The publisher of The Wall Street Journal has filed suit in the U.S. District Court for the Middle District of Florida to overturn a decades-long court order barring public access to a confidential Medicare database. The suit claims that access is essential to rooting out fraud and abuse in the government healthcare program. The American Medical Association successfully sued the government in 1979 to keep secret how much money individual doctors receive from Medicare. The filing comes after a series of articles in the Journal about abuses of the Medicare system. The articles were based on computerized Medicare records that represent part of the broader database at the center of the 1979 case.

From the article of the same title
Wall Street Journal (01/26/11) Adams, Russel
Web Link - May Require Paid Subscription

Medicine, Drugs and Devices

Execution Drug Halt Raises Ire of Doctors

A move by U.S. pharmaceutical firm Hospira Inc. to stop producing thiopental sodium is generating criticism from the medical community. Protests over use of the anesthetic for lethal injections drove the decision, but healthcare providers warn that the drug is still critical for surgeries involving certain high-risk patients. Because newer drugs introduce side effects that can cause major complications for elderly, pregnant, and other certain classes of patients, thiopental sodium remains the preferred anesthetic under those circumstances. The American Society of Anesthesiologists (ASA) and the American Society of Health-System Pharmacists each expressed concern over Hospira's decision. The ASA called it "an unfortunate irony" that many more patients would be put at risk and perhaps even die "as a result of not having the drug available for its legitimate medical use."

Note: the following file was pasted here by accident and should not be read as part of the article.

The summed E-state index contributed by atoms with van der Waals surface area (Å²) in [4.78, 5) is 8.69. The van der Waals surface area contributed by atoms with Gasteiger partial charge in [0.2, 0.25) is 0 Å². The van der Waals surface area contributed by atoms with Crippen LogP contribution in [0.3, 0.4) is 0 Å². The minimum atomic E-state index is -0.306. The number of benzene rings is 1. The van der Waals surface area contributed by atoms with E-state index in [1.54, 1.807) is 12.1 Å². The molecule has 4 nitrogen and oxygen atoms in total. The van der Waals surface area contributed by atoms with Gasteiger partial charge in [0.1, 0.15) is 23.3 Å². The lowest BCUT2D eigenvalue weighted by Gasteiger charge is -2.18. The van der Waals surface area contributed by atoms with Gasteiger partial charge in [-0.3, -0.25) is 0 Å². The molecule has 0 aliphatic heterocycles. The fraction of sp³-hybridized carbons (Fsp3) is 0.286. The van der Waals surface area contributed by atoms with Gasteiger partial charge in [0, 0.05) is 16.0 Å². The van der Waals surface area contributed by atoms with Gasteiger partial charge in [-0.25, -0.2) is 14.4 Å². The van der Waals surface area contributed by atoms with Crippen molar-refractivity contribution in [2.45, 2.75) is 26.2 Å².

From the article of the same title
Wall Street Journal (01/25/11) P. A6 Koppel, Nathan
Web Link - May Require Paid Subscription

Federal Research Center Will Help Develop Medicines

The White House has decided to start a billion-dollar government drug development center to facilitate the creation of new medicines. The job of the new center, to be called the National Center for Advancing Translational Sciences, will be to do as much research as is necessary to attract drug company investment.

From the article of the same title
New York Times (01/22/11) Harris, Gardiner

Leeches are Making a Comeback as Medical Helpers

The FDA gave its approval to market leeches as medical devices in 2004, and their use appears to be growing to help preserve tissue by aiding blood flow. For example, when a Maryland man's foot had been dragged along the pavement and badly damaged in a motorcycle accident, trauma doctors used leeches to keep blood moving in and out of a new skin flap sewn onto the victim's foot. Leeches also can get blood flowing to amputated digits that are reattached. And because their saliva has a natural anesthetic, some doctors now are looking to use them to ease pain.

From the article of the same title
Baltimore Sun (01/23/11) Cohn, Meredith

Self-assembling Elastin-like Peptides Growth Factor Chimeric Nanoparticles for the Treatment of Chronic Wounds

Researchers have developed nanoparticles containing keratinocyte growth factor (KGF) fused with elastin-like peptides to accelerate healing in chronic wounds such as pressure sores and diabetic foot ulcers. A fusion protein was developed from recombinant KGF and elastin-like-peptides. Laboratory experiments showed that the fusion protein retained the wound-healing properties of both elastin and KGF and that it rapidly and efficiently self-assembled into nanoparticles in response to a simple increase in temperature. When applied to deep skin wounds in genetically diabetic mice, the nanoparticles accelerated healing by stimulating the formation of both surface epithelial tissue and thick fibrous connective tissue.

From the article of the same title
Proceedings of the National Academy of Sciences (01/18/11) Vol. 108, No. 3, P. 1034 Koria, Piyush; Yagi, Hiroshi; Kitagawa, Yuko